Whilst these more serious behavior issues must be dealt with in a sensitive and inclusive environment for most parents their kids’ misbehavior is just a part of them growing up and acting out. As a school we are committed to ensuring that the classrooms are as kid-friendly as possible. By ensuring that children who perhaps don’t get on so well or who encourage each other to behave poorly are seated separately, by making sure that any equipment they will need is within easy reach, by closing the classroom door to minimize outside noise and disruption we can create the right environment for the children to learn in. To gain cooperation at this level the teacher will develop a way of working with the kids where they all know what the expectations are. Meeting those expectations and rewarding them not only builds a strong sense of self for the kids but also reinforces behavior patterns meaning they will continue to behave well. Getting groups of children to work together in class is a great way to disperse behavior problems as kids at this age particularly enjoy working together.

At this age including some physical movement through the day is also key. Boys especially need to move about to aid their learning ability and many studies have shown the link between physical activities and brain stimulation.

Benefits to all of building an inclusive schooling environment

So whether a kid has more serious condition or is simply acting out there is a strong argument for all being educated together not only for the good of that one child but also for the development of the whole class. For a kid who is showing a behavior issue, or an anxiety or mental health disorder, becoming part of a class may bring lots of benefits. These include helping them to achieve better grades, have a wider group of friendships and increase their access to a bigger range of social situations as well as increasing school and parent involvement. This will lead to them, hopefully, keeping a more open mind and being able to connect to a wider social setting in the future. For other kids in the class or school it can increase their understanding of the diversity of society as a whole – that people come from all sorts of social, cultural backgrounds and with different abilities – along with teaching them to appreciate and accept those that are different to themselves. It may offer them the chance to help others which will also help their own learning experiences and gives them the opportunity to develop further friendships.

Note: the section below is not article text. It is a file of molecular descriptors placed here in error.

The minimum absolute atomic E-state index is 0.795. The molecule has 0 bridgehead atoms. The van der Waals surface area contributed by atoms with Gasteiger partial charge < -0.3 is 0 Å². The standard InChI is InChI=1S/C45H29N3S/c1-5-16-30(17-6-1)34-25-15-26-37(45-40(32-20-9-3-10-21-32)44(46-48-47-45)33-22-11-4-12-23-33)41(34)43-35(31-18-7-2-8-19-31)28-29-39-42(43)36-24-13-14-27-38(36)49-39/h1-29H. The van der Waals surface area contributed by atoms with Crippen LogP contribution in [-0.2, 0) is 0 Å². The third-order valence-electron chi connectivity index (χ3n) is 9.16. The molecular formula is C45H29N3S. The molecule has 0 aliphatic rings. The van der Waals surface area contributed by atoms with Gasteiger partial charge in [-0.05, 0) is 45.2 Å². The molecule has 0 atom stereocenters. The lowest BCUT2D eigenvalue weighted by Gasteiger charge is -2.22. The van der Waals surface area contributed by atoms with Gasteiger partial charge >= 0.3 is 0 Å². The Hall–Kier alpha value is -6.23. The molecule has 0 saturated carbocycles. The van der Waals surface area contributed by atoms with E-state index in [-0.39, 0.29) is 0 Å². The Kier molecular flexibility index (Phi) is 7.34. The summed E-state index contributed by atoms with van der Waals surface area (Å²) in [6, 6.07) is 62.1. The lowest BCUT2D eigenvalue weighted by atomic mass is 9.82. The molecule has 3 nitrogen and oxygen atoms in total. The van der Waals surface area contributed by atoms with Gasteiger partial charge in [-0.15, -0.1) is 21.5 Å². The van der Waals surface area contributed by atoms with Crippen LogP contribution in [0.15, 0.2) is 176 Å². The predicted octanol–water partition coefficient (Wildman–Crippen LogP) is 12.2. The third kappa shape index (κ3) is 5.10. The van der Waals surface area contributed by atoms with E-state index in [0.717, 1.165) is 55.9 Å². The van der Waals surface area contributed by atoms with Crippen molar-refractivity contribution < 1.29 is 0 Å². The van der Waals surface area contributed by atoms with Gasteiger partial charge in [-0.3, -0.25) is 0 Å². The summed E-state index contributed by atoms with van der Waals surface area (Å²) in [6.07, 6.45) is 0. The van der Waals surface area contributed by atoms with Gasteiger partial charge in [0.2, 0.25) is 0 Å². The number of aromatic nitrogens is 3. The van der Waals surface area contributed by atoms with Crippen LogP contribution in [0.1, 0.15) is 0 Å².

In all the many studies that have been carried out there appears to be little argument against creating an inviting, inclusive school environment that is open to all kids. Obviously each and every case of behavior issues should be dealt on an individual basis to discover what the reasons could be and what the most appropriate course of action is. By working together parents and teachers at Freetown Elementary will create a program that is individual and appropriate for every child.

PBIS Information

T.R.A.C.K.S. poster

T.R.A.C.K.S. Bookmark

Full Matrix


Matrix: Behavior for the Classroom

Matrix: Behavior for the Bus

Matrix: Behavior for the Playground

Matrix: Behavior for the Bathrooms

Matrix: Behavior for the Cafeteria

Matrix: Behavior for the Hallways & Common Areas

PBIS Bullying Publications